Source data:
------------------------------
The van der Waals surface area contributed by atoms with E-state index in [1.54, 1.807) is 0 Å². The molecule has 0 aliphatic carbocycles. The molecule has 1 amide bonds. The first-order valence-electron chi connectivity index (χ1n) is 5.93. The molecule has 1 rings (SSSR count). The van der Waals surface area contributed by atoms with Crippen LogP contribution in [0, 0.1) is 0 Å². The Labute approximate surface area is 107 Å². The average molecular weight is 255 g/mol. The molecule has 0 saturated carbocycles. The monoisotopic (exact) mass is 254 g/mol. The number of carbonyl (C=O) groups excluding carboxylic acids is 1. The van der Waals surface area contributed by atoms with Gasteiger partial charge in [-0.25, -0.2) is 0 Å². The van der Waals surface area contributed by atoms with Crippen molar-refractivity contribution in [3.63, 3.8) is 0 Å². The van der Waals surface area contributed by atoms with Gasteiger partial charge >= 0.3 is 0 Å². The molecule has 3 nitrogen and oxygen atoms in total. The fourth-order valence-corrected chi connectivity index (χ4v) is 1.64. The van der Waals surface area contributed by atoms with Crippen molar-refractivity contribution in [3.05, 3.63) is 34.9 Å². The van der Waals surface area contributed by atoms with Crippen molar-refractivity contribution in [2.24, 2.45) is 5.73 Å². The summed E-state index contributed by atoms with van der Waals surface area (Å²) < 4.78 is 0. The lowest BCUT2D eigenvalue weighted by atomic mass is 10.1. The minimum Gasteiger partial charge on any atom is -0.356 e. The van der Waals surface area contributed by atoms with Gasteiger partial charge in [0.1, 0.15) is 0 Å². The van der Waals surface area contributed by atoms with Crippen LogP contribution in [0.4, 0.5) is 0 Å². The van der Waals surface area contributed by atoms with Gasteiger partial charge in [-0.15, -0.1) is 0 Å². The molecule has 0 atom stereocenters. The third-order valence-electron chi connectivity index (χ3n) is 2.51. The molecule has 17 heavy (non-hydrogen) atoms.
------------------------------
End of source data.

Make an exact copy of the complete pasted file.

The van der Waals surface area contributed by atoms with E-state index in [1.54, 1.807) is 0 Å². The molecule has 0 aliphatic carbocycles. The molecule has 1 amide bonds. The first-order valence-electron chi connectivity index (χ1n) is 5.93. The molecule has 1 rings (SSSR count). The van der Waals surface area contributed by atoms with Crippen LogP contribution in [0, 0.1) is 0 Å². The Labute approximate surface area is 107 Å². The average molecular weight is 255 g/mol. The molecule has 0 saturated carbocycles. The monoisotopic (exact) mass is 254 g/mol. The number of carbonyl (C=O) groups excluding carboxylic acids is 1. The van der Waals surface area contributed by atoms with Gasteiger partial charge in [-0.25, -0.2) is 0 Å². The van der Waals surface area contributed by atoms with Crippen molar-refractivity contribution in [3.63, 3.8) is 0 Å². The van der Waals surface area contributed by atoms with Gasteiger partial charge >= 0.3 is 0 Å². The molecule has 3 nitrogen and oxygen atoms in total. The fourth-order valence-corrected chi connectivity index (χ4v) is 1.64. The van der Waals surface area contributed by atoms with Crippen molar-refractivity contribution in [3.05, 3.63) is 34.9 Å². The van der Waals surface area contributed by atoms with Crippen molar-refractivity contribution in [2.24, 2.45) is 5.73 Å². The summed E-state index contributed by atoms with van der Waals surface area (Å²) < 4.78 is 0. The lowest BCUT2D eigenvalue weighted by atomic mass is 10.1. The minimum Gasteiger partial charge on any atom is -0.356 e. The van der Waals surface area contributed by atoms with Gasteiger partial charge in [0.1, 0.15) is 0 Å². The van der Waals surface area contributed by atoms with Crippen LogP contribution in [0.4, 0.5) is 0 Å². The van der Waals surface area contributed by atoms with Gasteiger partial charge in [-0.15, -0.1) is 0 Å². The molecule has 0 atom stereocenters. The third-order valence-electron chi connectivity index (χ3n) is 2.51. The molecule has 17 heavy (non-hydrogen) atoms.